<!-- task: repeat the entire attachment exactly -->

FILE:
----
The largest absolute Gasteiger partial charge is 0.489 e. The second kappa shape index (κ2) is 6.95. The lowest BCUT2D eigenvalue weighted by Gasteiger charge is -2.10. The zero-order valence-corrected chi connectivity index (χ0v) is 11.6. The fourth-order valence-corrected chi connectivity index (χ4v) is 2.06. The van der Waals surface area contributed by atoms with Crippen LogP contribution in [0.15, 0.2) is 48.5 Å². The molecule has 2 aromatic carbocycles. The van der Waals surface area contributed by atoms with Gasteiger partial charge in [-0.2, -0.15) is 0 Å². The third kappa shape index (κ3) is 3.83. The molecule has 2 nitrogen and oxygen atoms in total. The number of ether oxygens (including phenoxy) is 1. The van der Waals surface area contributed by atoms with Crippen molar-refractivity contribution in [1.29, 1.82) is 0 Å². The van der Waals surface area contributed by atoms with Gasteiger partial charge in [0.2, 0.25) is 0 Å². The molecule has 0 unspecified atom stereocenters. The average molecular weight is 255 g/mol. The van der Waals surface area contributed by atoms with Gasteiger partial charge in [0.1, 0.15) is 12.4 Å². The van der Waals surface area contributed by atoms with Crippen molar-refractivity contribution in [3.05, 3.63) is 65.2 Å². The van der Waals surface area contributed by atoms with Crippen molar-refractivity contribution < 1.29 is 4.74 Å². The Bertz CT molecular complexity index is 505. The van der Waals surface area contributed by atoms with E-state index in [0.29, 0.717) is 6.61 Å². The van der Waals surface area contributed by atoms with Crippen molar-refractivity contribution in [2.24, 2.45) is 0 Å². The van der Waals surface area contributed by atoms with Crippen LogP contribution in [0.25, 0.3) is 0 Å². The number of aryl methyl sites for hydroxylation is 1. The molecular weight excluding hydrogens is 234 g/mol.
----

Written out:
The largest absolute Gasteiger partial charge is 0.489 e. The second kappa shape index (κ2) is 6.95. The lowest BCUT2D eigenvalue weighted by Gasteiger charge is -2.10. The zero-order valence-corrected chi connectivity index (χ0v) is 11.6. The fourth-order valence-corrected chi connectivity index (χ4v) is 2.06. The van der Waals surface area contributed by atoms with Crippen LogP contribution in [0.15, 0.2) is 48.5 Å². The molecule has 2 aromatic carbocycles. The van der Waals surface area contributed by atoms with Gasteiger partial charge in [-0.2, -0.15) is 0 Å². The third kappa shape index (κ3) is 3.83. The molecule has 2 nitrogen and oxygen atoms in total. The number of ether oxygens (including phenoxy) is 1. The van der Waals surface area contributed by atoms with Crippen molar-refractivity contribution in [1.29, 1.82) is 0 Å². The van der Waals surface area contributed by atoms with Gasteiger partial charge in [0.2, 0.25) is 0 Å². The molecule has 0 unspecified atom stereocenters. The average molecular weight is 255 g/mol. The van der Waals surface area contributed by atoms with Gasteiger partial charge in [0.1, 0.15) is 12.4 Å². The van der Waals surface area contributed by atoms with Crippen molar-refractivity contribution in [3.05, 3.63) is 65.2 Å². The van der Waals surface area contributed by atoms with Crippen molar-refractivity contribution < 1.29 is 4.74 Å². The Bertz CT molecular complexity index is 505. The van der Waals surface area contributed by atoms with E-state index in [0.29, 0.717) is 6.61 Å². The van der Waals surface area contributed by atoms with Crippen molar-refractivity contribution in [2.24, 2.45) is 0 Å². The van der Waals surface area contributed by atoms with Crippen LogP contribution in [0.25, 0.3) is 0 Å². The number of aryl methyl sites for hydroxylation is 1. The molecular weight excluding hydrogens is 234 g/mol.